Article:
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GEOGRAPHY EDUCATION

Supporting geography educators everywhere with current digital resources.

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electoral

Political Bubbles and Hidden Diversity: Highlights From a Very Detailed Map of the 2016 Election

The Times’s interactive map of precinct results shows that even within partisan strongholds, there are contrary-voting enclaves.

Source: www.nytimes.com

This feature that shows the 2016 election results at the precinct level is astounding, revealing, and a testament to the difficulty of putting all this information together.  The built-in features in this interactive map to explore selected “voter islands” and one-sided places are especially helpful, but much like Google Earth, many people are eager to zoom in to their own neighborhoods.  The article that accompanies the interactive had some excellent case-studies at a variety of scales.  Geography always matters and the maps reveal so many telling patterns. 

 

Tags: electoral, politicaldensity, mapping.

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Election Results in the Third Dimension

“By extending each region into the 3rd dimension, it’s possible to show the relative importance of each region while retaining the map’s shape, keeping the areas recognizable. In this case, the height of each county corresponds to its total number of votes, though it could just as easily show population or share of the electoral vote. For a closer look, see the full screen interactive version.”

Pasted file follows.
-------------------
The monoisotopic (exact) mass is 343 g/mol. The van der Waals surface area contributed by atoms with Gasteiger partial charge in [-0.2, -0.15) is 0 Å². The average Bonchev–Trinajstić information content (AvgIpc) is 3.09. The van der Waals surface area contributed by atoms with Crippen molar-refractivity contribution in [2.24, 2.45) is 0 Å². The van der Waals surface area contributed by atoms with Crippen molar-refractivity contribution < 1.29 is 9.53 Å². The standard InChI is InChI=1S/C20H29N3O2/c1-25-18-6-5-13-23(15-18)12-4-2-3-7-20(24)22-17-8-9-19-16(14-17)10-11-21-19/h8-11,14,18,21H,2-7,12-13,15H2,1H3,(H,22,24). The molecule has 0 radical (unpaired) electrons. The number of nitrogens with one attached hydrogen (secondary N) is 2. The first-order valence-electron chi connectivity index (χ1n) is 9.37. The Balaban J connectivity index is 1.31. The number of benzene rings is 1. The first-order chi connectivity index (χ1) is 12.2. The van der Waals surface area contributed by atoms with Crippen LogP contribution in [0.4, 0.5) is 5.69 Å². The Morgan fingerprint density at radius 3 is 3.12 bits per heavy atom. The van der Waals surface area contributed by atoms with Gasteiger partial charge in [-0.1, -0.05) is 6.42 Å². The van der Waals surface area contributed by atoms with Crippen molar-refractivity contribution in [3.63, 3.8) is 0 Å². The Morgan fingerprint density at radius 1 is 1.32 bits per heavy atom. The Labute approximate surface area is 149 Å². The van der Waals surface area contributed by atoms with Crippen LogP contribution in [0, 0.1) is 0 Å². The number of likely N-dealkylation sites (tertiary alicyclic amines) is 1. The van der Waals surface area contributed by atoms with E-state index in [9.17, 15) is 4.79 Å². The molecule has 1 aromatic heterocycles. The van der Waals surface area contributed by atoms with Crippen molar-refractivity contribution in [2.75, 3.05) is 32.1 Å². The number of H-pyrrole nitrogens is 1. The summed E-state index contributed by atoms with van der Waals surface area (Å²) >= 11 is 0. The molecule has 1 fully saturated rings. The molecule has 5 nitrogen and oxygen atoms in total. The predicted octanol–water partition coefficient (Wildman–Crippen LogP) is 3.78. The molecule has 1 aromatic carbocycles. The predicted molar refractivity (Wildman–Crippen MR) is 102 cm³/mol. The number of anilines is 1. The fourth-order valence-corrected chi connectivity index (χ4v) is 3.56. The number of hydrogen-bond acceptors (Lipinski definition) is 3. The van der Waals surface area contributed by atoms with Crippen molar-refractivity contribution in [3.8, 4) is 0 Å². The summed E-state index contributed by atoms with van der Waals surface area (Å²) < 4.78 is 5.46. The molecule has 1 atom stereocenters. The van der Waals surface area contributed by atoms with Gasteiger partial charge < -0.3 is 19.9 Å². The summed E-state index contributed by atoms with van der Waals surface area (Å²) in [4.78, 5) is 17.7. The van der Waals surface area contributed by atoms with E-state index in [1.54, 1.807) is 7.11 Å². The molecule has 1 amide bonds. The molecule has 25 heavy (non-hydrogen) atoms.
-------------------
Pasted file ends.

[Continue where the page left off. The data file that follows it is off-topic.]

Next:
Source: metrocosm.com

We’ve all probably seen enough maps of the 2016 presidential election and are familiar with the basic patterns (although my favorite is still the interactive that let’s you redraw the states to alter the election).  This 3D map certainly though is an innovative way to portray some of the disparities in the U.S. electorate.

 

Tags: electoral, politicaldensity, mapping.

Election Cartograms

“The states are colored red or blue to indicate whether a majority of their voters voted for the Republican candidate, Donald Trump, or the Democratic candidate, Hillary Clinton, respectively. There is significantly more red on a traditional election maps than there is blue, but that is in some ways misleading: the election was much closer than you might think from the balance of colors, and in fact Clinton won slightly more votes than Trump overall. The explanation for this apparent paradox, as pointed out by many people, is that the map fails to take account of the population distribution. It fails to allow for the fact that the population of the red states is on average significantly lower than that of the blue ones.